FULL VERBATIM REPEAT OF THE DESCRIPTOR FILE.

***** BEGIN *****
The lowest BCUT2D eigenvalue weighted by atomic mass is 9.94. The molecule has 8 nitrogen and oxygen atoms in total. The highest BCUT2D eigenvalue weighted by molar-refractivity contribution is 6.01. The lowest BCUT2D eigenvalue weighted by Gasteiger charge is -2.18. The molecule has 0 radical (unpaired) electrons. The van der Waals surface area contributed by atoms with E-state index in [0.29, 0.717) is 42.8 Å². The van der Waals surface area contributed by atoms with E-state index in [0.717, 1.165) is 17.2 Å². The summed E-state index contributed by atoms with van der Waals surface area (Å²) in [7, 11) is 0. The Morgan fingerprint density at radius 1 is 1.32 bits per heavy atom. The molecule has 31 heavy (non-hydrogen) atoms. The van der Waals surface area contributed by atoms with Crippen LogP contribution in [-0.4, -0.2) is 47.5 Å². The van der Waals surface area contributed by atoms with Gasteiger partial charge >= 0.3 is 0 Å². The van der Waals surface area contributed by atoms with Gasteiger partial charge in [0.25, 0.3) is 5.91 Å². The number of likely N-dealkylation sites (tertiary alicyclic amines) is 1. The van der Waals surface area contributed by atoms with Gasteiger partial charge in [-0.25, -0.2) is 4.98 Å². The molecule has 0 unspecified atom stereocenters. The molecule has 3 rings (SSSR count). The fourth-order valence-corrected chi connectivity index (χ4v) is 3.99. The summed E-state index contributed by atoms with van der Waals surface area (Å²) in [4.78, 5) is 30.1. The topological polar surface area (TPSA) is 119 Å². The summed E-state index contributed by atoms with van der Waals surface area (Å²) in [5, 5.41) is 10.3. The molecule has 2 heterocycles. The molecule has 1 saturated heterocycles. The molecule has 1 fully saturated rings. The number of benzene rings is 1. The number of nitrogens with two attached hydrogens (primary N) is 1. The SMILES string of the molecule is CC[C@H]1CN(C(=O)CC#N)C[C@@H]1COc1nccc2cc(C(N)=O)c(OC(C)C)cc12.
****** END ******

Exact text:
The lowest BCUT2D eigenvalue weighted by atomic mass is 9.94. The molecule has 8 nitrogen and oxygen atoms in total. The highest BCUT2D eigenvalue weighted by molar-refractivity contribution is 6.01. The lowest BCUT2D eigenvalue weighted by Gasteiger charge is -2.18. The molecule has 0 radical (unpaired) electrons. The van der Waals surface area contributed by atoms with E-state index in [0.29, 0.717) is 42.8 Å². The van der Waals surface area contributed by atoms with E-state index in [0.717, 1.165) is 17.2 Å². The summed E-state index contributed by atoms with van der Waals surface area (Å²) in [7, 11) is 0. The Morgan fingerprint density at radius 1 is 1.32 bits per heavy atom. The molecule has 31 heavy (non-hydrogen) atoms. The van der Waals surface area contributed by atoms with Crippen LogP contribution in [-0.4, -0.2) is 47.5 Å². The van der Waals surface area contributed by atoms with Gasteiger partial charge >= 0.3 is 0 Å². The van der Waals surface area contributed by atoms with Gasteiger partial charge in [0.25, 0.3) is 5.91 Å². The number of likely N-dealkylation sites (tertiary alicyclic amines) is 1. The van der Waals surface area contributed by atoms with Gasteiger partial charge in [-0.25, -0.2) is 4.98 Å². The molecule has 0 unspecified atom stereocenters. The molecule has 3 rings (SSSR count). The fourth-order valence-corrected chi connectivity index (χ4v) is 3.99. The summed E-state index contributed by atoms with van der Waals surface area (Å²) in [4.78, 5) is 30.1. The topological polar surface area (TPSA) is 119 Å². The summed E-state index contributed by atoms with van der Waals surface area (Å²) in [5, 5.41) is 10.3. The molecule has 2 heterocycles. The molecule has 1 saturated heterocycles. The molecule has 1 fully saturated rings. The number of benzene rings is 1. The number of nitrogens with two attached hydrogens (primary N) is 1. The SMILES string of the molecule is CC[C@H]1CN(C(=O)CC#N)C[C@@H]1COc1nccc2cc(C(N)=O)c(OC(C)C)cc12.